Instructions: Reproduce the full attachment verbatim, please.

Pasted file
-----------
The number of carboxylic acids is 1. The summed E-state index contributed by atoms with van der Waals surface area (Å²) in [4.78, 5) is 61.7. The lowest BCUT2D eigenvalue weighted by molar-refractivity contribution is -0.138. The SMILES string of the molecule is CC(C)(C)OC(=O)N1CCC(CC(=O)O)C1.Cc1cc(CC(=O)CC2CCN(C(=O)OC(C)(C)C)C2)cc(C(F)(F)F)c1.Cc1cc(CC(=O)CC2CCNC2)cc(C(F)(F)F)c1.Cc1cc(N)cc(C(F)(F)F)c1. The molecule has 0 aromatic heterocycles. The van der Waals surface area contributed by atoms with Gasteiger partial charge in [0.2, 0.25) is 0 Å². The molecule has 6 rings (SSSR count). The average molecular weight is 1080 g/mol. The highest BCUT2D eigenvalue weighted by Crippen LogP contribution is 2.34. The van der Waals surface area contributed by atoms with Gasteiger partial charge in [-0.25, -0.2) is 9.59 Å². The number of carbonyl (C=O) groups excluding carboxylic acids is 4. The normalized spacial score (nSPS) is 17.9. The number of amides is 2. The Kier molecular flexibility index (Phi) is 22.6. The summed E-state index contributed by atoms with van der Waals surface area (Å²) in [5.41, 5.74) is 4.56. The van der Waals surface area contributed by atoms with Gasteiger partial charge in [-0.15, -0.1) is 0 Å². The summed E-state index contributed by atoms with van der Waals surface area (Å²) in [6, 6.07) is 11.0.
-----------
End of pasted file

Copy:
The number of carboxylic acids is 1. The summed E-state index contributed by atoms with van der Waals surface area (Å²) in [4.78, 5) is 61.7. The lowest BCUT2D eigenvalue weighted by molar-refractivity contribution is -0.138. The SMILES string of the molecule is CC(C)(C)OC(=O)N1CCC(CC(=O)O)C1.Cc1cc(CC(=O)CC2CCN(C(=O)OC(C)(C)C)C2)cc(C(F)(F)F)c1.Cc1cc(CC(=O)CC2CCNC2)cc(C(F)(F)F)c1.Cc1cc(N)cc(C(F)(F)F)c1. The molecule has 0 aromatic heterocycles. The van der Waals surface area contributed by atoms with Gasteiger partial charge in [0.2, 0.25) is 0 Å². The molecule has 6 rings (SSSR count). The average molecular weight is 1080 g/mol. The highest BCUT2D eigenvalue weighted by Crippen LogP contribution is 2.34. The van der Waals surface area contributed by atoms with Gasteiger partial charge in [-0.25, -0.2) is 9.59 Å². The number of carbonyl (C=O) groups excluding carboxylic acids is 4. The normalized spacial score (nSPS) is 17.9. The number of amides is 2. The Kier molecular flexibility index (Phi) is 22.6. The summed E-state index contributed by atoms with van der Waals surface area (Å²) in [5.41, 5.74) is 4.56. The van der Waals surface area contributed by atoms with Gasteiger partial charge in [-0.15, -0.1) is 0 Å². The summed E-state index contributed by atoms with van der Waals surface area (Å²) in [6, 6.07) is 11.0.